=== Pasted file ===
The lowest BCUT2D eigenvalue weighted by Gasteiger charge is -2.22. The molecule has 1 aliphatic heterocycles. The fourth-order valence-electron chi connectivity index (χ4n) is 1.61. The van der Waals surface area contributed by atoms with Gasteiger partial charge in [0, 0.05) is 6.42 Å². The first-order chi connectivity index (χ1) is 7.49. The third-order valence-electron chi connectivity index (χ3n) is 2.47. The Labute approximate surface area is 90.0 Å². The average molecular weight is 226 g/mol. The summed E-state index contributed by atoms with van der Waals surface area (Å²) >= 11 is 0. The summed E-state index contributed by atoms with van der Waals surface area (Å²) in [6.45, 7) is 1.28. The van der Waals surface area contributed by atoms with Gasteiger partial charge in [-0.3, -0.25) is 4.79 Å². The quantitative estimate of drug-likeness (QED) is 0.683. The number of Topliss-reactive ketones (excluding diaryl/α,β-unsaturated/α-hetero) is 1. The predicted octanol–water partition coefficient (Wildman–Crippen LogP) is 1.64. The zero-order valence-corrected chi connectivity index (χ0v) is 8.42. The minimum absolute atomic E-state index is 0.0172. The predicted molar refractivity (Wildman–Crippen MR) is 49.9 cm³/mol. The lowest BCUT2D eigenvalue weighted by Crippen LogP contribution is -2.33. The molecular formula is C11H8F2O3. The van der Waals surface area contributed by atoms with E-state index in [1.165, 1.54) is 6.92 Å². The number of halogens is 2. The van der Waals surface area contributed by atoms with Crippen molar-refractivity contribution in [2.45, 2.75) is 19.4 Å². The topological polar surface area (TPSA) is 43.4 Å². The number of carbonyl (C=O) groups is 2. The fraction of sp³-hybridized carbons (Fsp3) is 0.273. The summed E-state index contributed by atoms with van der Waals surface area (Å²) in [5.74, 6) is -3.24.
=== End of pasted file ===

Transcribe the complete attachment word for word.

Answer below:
The lowest BCUT2D eigenvalue weighted by Gasteiger charge is -2.22. The molecule has 1 aliphatic heterocycles. The fourth-order valence-electron chi connectivity index (χ4n) is 1.61. The van der Waals surface area contributed by atoms with Gasteiger partial charge in [0, 0.05) is 6.42 Å². The first-order chi connectivity index (χ1) is 7.49. The third-order valence-electron chi connectivity index (χ3n) is 2.47. The Labute approximate surface area is 90.0 Å². The average molecular weight is 226 g/mol. The summed E-state index contributed by atoms with van der Waals surface area (Å²) >= 11 is 0. The summed E-state index contributed by atoms with van der Waals surface area (Å²) in [6.45, 7) is 1.28. The van der Waals surface area contributed by atoms with Gasteiger partial charge in [-0.3, -0.25) is 4.79 Å². The quantitative estimate of drug-likeness (QED) is 0.683. The number of Topliss-reactive ketones (excluding diaryl/α,β-unsaturated/α-hetero) is 1. The predicted octanol–water partition coefficient (Wildman–Crippen LogP) is 1.64. The zero-order valence-corrected chi connectivity index (χ0v) is 8.42. The minimum absolute atomic E-state index is 0.0172. The predicted molar refractivity (Wildman–Crippen MR) is 49.9 cm³/mol. The lowest BCUT2D eigenvalue weighted by Crippen LogP contribution is -2.33. The molecular formula is C11H8F2O3. The van der Waals surface area contributed by atoms with E-state index in [1.165, 1.54) is 6.92 Å². The number of halogens is 2. The van der Waals surface area contributed by atoms with Crippen molar-refractivity contribution in [2.45, 2.75) is 19.4 Å². The topological polar surface area (TPSA) is 43.4 Å². The number of carbonyl (C=O) groups is 2. The fraction of sp³-hybridized carbons (Fsp3) is 0.273. The summed E-state index contributed by atoms with van der Waals surface area (Å²) in [5.74, 6) is -3.24.